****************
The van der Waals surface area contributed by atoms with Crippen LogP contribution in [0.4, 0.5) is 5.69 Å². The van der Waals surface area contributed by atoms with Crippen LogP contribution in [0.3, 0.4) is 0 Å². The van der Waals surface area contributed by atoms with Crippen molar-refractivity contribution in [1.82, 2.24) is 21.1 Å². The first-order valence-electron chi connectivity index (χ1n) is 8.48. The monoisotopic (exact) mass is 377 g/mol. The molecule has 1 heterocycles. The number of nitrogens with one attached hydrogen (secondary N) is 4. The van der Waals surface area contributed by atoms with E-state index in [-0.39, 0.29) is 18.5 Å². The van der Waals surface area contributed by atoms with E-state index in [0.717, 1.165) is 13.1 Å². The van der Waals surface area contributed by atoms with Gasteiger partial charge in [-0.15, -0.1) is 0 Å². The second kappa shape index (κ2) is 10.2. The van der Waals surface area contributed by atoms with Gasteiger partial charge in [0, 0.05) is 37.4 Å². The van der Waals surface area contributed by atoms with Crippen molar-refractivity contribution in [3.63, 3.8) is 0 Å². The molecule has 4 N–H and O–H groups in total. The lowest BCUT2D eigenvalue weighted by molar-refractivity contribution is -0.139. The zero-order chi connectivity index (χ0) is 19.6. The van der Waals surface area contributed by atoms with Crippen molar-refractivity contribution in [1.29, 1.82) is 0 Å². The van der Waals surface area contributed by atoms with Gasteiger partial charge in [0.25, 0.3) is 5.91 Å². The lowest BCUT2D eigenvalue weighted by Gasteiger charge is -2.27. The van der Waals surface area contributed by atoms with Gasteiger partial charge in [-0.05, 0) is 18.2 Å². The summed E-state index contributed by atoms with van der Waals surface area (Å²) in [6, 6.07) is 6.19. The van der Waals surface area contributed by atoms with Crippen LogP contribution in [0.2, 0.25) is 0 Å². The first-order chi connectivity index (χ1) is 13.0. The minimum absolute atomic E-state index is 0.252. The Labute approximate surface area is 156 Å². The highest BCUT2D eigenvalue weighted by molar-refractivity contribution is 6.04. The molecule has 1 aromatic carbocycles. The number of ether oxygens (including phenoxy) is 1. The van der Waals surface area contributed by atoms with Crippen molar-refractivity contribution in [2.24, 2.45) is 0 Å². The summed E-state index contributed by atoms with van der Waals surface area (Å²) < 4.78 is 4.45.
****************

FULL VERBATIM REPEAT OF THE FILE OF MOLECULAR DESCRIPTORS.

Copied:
The van der Waals surface area contributed by atoms with Crippen LogP contribution in [0.4, 0.5) is 5.69 Å². The van der Waals surface area contributed by atoms with Crippen LogP contribution in [0.3, 0.4) is 0 Å². The van der Waals surface area contributed by atoms with Crippen molar-refractivity contribution in [1.82, 2.24) is 21.1 Å². The first-order valence-electron chi connectivity index (χ1n) is 8.48. The monoisotopic (exact) mass is 377 g/mol. The molecule has 1 heterocycles. The number of nitrogens with one attached hydrogen (secondary N) is 4. The van der Waals surface area contributed by atoms with E-state index in [-0.39, 0.29) is 18.5 Å². The van der Waals surface area contributed by atoms with E-state index in [0.717, 1.165) is 13.1 Å². The van der Waals surface area contributed by atoms with Gasteiger partial charge in [-0.15, -0.1) is 0 Å². The second kappa shape index (κ2) is 10.2. The van der Waals surface area contributed by atoms with Gasteiger partial charge in [0, 0.05) is 37.4 Å². The van der Waals surface area contributed by atoms with Crippen molar-refractivity contribution in [3.63, 3.8) is 0 Å². The molecule has 4 N–H and O–H groups in total. The lowest BCUT2D eigenvalue weighted by molar-refractivity contribution is -0.139. The zero-order chi connectivity index (χ0) is 19.6. The van der Waals surface area contributed by atoms with Crippen molar-refractivity contribution in [1.29, 1.82) is 0 Å². The van der Waals surface area contributed by atoms with Gasteiger partial charge in [0.25, 0.3) is 5.91 Å². The lowest BCUT2D eigenvalue weighted by Gasteiger charge is -2.27. The van der Waals surface area contributed by atoms with Gasteiger partial charge in [-0.05, 0) is 18.2 Å². The summed E-state index contributed by atoms with van der Waals surface area (Å²) in [6, 6.07) is 6.19. The van der Waals surface area contributed by atoms with Crippen LogP contribution in [0.2, 0.25) is 0 Å². The first-order chi connectivity index (χ1) is 13.0. The minimum absolute atomic E-state index is 0.252. The Labute approximate surface area is 156 Å². The highest BCUT2D eigenvalue weighted by molar-refractivity contribution is 6.04. The molecule has 1 aromatic carbocycles. The number of ether oxygens (including phenoxy) is 1. The van der Waals surface area contributed by atoms with Crippen molar-refractivity contribution in [2.24, 2.45) is 0 Å². The summed E-state index contributed by atoms with van der Waals surface area (Å²) < 4.78 is 4.45.